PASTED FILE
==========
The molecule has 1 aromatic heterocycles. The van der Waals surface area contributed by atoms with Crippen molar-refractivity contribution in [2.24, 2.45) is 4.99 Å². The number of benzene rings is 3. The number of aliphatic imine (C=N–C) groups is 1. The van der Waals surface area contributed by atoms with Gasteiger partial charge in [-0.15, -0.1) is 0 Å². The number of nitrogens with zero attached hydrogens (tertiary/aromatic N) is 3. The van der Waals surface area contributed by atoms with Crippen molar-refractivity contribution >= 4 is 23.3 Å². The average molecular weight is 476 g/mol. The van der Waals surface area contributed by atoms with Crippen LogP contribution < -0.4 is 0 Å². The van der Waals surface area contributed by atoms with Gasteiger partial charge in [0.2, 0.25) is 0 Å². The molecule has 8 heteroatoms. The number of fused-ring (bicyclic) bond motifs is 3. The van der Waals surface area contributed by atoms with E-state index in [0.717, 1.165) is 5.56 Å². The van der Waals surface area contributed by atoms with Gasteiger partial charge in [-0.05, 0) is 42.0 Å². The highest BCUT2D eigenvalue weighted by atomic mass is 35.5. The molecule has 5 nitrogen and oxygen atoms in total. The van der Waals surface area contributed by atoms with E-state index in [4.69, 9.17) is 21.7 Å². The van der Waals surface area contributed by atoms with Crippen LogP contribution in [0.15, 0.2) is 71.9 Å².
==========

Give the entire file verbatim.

The molecule has 1 aromatic heterocycles. The van der Waals surface area contributed by atoms with Crippen molar-refractivity contribution in [2.24, 2.45) is 4.99 Å². The number of benzene rings is 3. The number of aliphatic imine (C=N–C) groups is 1. The van der Waals surface area contributed by atoms with Gasteiger partial charge in [-0.15, -0.1) is 0 Å². The number of nitrogens with zero attached hydrogens (tertiary/aromatic N) is 3. The van der Waals surface area contributed by atoms with Crippen molar-refractivity contribution >= 4 is 23.3 Å². The average molecular weight is 476 g/mol. The van der Waals surface area contributed by atoms with Crippen LogP contribution < -0.4 is 0 Å². The van der Waals surface area contributed by atoms with Gasteiger partial charge in [0.2, 0.25) is 0 Å². The molecule has 8 heteroatoms. The number of fused-ring (bicyclic) bond motifs is 3. The van der Waals surface area contributed by atoms with E-state index in [0.717, 1.165) is 5.56 Å². The van der Waals surface area contributed by atoms with Gasteiger partial charge in [-0.05, 0) is 42.0 Å². The highest BCUT2D eigenvalue weighted by atomic mass is 35.5. The molecule has 5 nitrogen and oxygen atoms in total. The van der Waals surface area contributed by atoms with E-state index in [4.69, 9.17) is 21.7 Å². The van der Waals surface area contributed by atoms with Crippen LogP contribution in [0.15, 0.2) is 71.9 Å².